As the end of Part I spools into eternity, we recognize that this is not only a play about the gay community (the tableau of them sitting around Bob Crowley’s white platform leaning on each other is fabulously akin to a famous Renaissance painting). Others were impacted by “the plague.” And they are no less important; the disease didn’t discriminate; toxic blood contamination was passed to others, male, female, straight, gay, transgender, children, elders, those of every ethnic culture. The difference is the cruel ostracism of being gay was further heightened by having AIDS. Stonewall could not answer a scourge, only medical science can, racing against death. And it did!

Finally, as Part I concludes, Lopez reminds us that while we live, we prepare a place for the next generation through our struggles, our trials and our difficulties. And it is this journey that must be told, even shouted from the rooftops to the younger generation who are our inheritors.

Lois Smith, Samuel H. Levine, The Inheritance Matthew Lopez, Stephen Daldry, Bob Crowley,

Lois Smith, Samuel H. Levine in ‘The Inheritance,’ directed by Stephen Daldry, designed by Bob Crowley, written by Matthew Lopez inspired by the novel ‘Howards End’ by E.M. Forster (Matthew Murphy)

If Part II is not as haunting and dense, it is dramatic with incredible monologues of truth delivered. Among others, Lois Smith’s Margaret shares her story and Toby revels his past as an entrance to what he will choose for his future. Both are amazing.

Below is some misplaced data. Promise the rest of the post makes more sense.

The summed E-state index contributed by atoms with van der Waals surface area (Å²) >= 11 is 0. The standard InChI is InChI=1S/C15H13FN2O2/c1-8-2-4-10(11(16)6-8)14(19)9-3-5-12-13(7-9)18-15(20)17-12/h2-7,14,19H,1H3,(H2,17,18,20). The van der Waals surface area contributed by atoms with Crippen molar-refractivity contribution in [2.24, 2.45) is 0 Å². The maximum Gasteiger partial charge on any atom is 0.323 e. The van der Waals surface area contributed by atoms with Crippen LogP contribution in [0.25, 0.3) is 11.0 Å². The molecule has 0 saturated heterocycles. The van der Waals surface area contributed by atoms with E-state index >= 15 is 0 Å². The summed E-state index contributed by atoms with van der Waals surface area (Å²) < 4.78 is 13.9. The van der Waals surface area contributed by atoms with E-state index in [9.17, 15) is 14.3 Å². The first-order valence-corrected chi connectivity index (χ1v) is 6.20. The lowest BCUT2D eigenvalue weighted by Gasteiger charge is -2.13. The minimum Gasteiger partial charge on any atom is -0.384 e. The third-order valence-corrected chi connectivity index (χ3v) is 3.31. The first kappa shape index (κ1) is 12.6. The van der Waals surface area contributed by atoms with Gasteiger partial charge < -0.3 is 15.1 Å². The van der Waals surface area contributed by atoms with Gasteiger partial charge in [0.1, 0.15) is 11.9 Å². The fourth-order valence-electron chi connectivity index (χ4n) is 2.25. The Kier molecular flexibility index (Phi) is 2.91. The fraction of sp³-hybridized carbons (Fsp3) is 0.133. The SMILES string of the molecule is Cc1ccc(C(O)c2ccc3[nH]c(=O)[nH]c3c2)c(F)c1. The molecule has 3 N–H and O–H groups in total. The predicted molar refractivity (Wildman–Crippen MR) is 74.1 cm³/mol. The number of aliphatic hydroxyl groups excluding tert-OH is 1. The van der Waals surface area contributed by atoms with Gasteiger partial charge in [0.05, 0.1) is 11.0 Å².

The cadre of friends matures, but into the scene Leo emerges picking up where wealthy Adam (Samuel L Levine) left off in Part I. In Part I before the stunning end, Lopez sets us up, as Adam and Toby confront each other, competitive wills. Adam as the star of Toby’s play is getting more acclaim than playwright Toby. Toby accuses Adam of having an easy life absent fear. In an exceptional monologue (end of Act I, Part I) Levine’s Adam describes an incident in a bath house in Europe whose impact is at first heady and divine in its allurement. But when it is over Adam’s realization converts the event to what it is, frightening and sinister in its sadomasochism and shocking realism. The sex was unprotected and there is blood, much blood. But because Adam confides in his parents, they act quickly to get the right medications. For the second time since Adam was adopted into wealth, Adam gratefully acknowledges his parents saved his life, this time from “the plague.”

Lopez provides an striking contrast in characterization between Adam and his doppleganger Leo (also portrayed by Samuel L. Levine). Levine’s portrayal of both is superbly vital. It suggests the differences between their class, education, personality, perceptions. He plays each acutely with superlative specificity. Manifested is the vast demographic of gays and their experiences. They are not always wealthy and/or educated or elite stereotypes. Indeed, sex is a tool and hustlers who may have been bisexual were caught up in the war in the last century. However, in 2018 the drugs are a salvation and the hope for changing one’s circumstances is ever-present.